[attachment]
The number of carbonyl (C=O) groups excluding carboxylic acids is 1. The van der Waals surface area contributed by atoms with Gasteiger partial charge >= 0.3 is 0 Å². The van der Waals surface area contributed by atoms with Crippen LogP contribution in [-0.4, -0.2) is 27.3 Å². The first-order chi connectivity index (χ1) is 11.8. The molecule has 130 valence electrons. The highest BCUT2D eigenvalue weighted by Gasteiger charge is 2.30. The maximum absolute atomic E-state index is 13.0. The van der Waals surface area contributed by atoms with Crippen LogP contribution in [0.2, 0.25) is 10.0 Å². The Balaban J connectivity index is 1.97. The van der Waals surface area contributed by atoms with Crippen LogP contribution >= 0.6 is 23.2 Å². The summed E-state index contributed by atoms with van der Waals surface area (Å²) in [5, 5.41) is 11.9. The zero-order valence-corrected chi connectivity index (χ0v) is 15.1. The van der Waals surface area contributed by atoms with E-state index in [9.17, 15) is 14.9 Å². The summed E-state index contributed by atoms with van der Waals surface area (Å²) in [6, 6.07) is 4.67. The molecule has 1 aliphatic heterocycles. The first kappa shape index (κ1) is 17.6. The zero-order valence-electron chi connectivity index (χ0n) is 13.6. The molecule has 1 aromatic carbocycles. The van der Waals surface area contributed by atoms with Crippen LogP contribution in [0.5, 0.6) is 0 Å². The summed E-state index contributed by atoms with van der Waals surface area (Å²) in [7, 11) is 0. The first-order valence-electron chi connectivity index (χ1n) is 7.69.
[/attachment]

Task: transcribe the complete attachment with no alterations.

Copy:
The number of carbonyl (C=O) groups excluding carboxylic acids is 1. The van der Waals surface area contributed by atoms with Gasteiger partial charge >= 0.3 is 0 Å². The van der Waals surface area contributed by atoms with Crippen LogP contribution in [-0.4, -0.2) is 27.3 Å². The first-order chi connectivity index (χ1) is 11.8. The molecule has 130 valence electrons. The highest BCUT2D eigenvalue weighted by Gasteiger charge is 2.30. The maximum absolute atomic E-state index is 13.0. The van der Waals surface area contributed by atoms with Crippen LogP contribution in [0.2, 0.25) is 10.0 Å². The Balaban J connectivity index is 1.97. The van der Waals surface area contributed by atoms with Crippen LogP contribution >= 0.6 is 23.2 Å². The summed E-state index contributed by atoms with van der Waals surface area (Å²) in [5, 5.41) is 11.9. The zero-order valence-corrected chi connectivity index (χ0v) is 15.1. The van der Waals surface area contributed by atoms with E-state index in [9.17, 15) is 14.9 Å². The summed E-state index contributed by atoms with van der Waals surface area (Å²) in [6, 6.07) is 4.67. The molecule has 1 aliphatic heterocycles. The first kappa shape index (κ1) is 17.6. The zero-order valence-electron chi connectivity index (χ0n) is 13.6. The molecule has 1 aromatic carbocycles. The van der Waals surface area contributed by atoms with Crippen LogP contribution in [0.5, 0.6) is 0 Å². The summed E-state index contributed by atoms with van der Waals surface area (Å²) in [7, 11) is 0. The first-order valence-electron chi connectivity index (χ1n) is 7.69.